Today, at about 11:45 AM, my baby puppy dog, Mysti went home. She no longer has to be upset over getting two insulin shots a day. She no longer has to pinch her sister’s cheek over being knocked into the wall by her or for any other faux pas Madeline dares to express.
For the last few days she’s been talking to me. My little independent girl, who would only let me hold and hug her for a moment with her little back straight enough for British royalty to think she was one of them, has been coming to me and kissing me goodbye. Oh, don’t get me wrong. She was always a good kisser and would surprise you with how frequent and intense they were. Guess she got that from her French side because she was one heck of a good French kisser.
When she was younger, she’d chase leaves in this Texas wind, drop them and look for another to take off so that she could chase it too. She was fast as our wind too. Mysti would chase squirrels, almost catch up and slack off enough to enjoy the thrill of the chase without catching them. She didn’t want to hurt anything except maybe Madeline when she upset her.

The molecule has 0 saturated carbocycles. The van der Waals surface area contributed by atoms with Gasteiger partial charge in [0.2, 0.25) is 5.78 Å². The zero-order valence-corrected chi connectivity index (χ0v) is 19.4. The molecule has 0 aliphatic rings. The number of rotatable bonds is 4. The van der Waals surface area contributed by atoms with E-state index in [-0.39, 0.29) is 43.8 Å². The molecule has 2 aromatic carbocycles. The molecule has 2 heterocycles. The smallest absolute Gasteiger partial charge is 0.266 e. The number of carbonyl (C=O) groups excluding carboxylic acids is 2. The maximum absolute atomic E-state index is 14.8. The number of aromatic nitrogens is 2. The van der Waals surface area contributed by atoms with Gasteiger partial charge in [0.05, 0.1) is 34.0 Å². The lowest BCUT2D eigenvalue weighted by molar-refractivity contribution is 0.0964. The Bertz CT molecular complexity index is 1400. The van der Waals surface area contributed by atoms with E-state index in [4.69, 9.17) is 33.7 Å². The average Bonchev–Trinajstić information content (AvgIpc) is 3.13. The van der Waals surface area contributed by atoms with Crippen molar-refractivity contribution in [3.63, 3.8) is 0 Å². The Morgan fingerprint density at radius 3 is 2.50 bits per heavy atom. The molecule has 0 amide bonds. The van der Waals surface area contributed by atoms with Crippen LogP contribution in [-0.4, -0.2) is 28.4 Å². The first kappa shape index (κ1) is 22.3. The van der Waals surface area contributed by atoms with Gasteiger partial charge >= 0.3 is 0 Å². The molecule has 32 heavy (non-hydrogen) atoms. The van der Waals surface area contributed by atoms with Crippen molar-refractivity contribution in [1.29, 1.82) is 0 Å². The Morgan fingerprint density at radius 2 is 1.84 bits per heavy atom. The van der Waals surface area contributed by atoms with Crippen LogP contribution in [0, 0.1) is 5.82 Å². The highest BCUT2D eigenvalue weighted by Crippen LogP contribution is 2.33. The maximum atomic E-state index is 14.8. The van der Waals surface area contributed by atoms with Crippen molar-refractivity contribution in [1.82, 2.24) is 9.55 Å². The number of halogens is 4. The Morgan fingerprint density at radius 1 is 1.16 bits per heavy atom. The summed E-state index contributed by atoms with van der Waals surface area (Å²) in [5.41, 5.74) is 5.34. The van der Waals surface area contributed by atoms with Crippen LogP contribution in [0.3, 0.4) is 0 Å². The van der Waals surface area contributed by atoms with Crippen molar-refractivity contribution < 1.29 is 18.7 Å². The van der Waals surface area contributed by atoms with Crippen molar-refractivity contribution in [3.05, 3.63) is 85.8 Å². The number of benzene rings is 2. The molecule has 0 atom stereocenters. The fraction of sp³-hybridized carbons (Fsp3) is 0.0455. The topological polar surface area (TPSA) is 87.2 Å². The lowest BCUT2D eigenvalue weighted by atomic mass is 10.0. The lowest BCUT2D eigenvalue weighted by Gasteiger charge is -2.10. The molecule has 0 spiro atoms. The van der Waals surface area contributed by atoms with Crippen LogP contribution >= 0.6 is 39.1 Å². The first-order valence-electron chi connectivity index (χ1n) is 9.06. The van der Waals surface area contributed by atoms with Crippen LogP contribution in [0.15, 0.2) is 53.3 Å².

Mysti thought things through. It would take her awhile to decide how to get what she wanted, whether she needed mother or daddy’s help to get it and whether it was worth the exertion. She had a quiet dignity and showed extreme love and care to those she deemed worthy of it. You had to prove yourself to her.
For the last few months she had trouble with her sight, confusion, her legs and with needles. She can see well now and her legs have found a strength that she didn’t have yesterday. The confusion was still there when I saw her under that huge oak tree, that is, until I told her that she no longer had the diabetes and didn’t need to be confused.
On the way home, I told her to go find Riley, her friend and our daughter’s dog. She said she would.
When we got home, I told Madeline that she could now get out of the car first. That’s when I heard my baby say in her light-hearted, playful voice, “No, she can’t.” She made me laugh like she did when she was a baby hiding in her daddy’s tennis shoe. Or when she lined all her toy animals up in a circle, sat in the middle and pretended that one of them behind her was sneaking up on her. With her being the center of that circle, one of those animals was always going to sneak up on her. She took great care of her babies.
Mysti, you will be missed in the physical, baby, but I want you happy and healthy and now you are.
Mysti Mariah Byrd
February 20, 1994—-May 28, 2008
Mother mourns you now.
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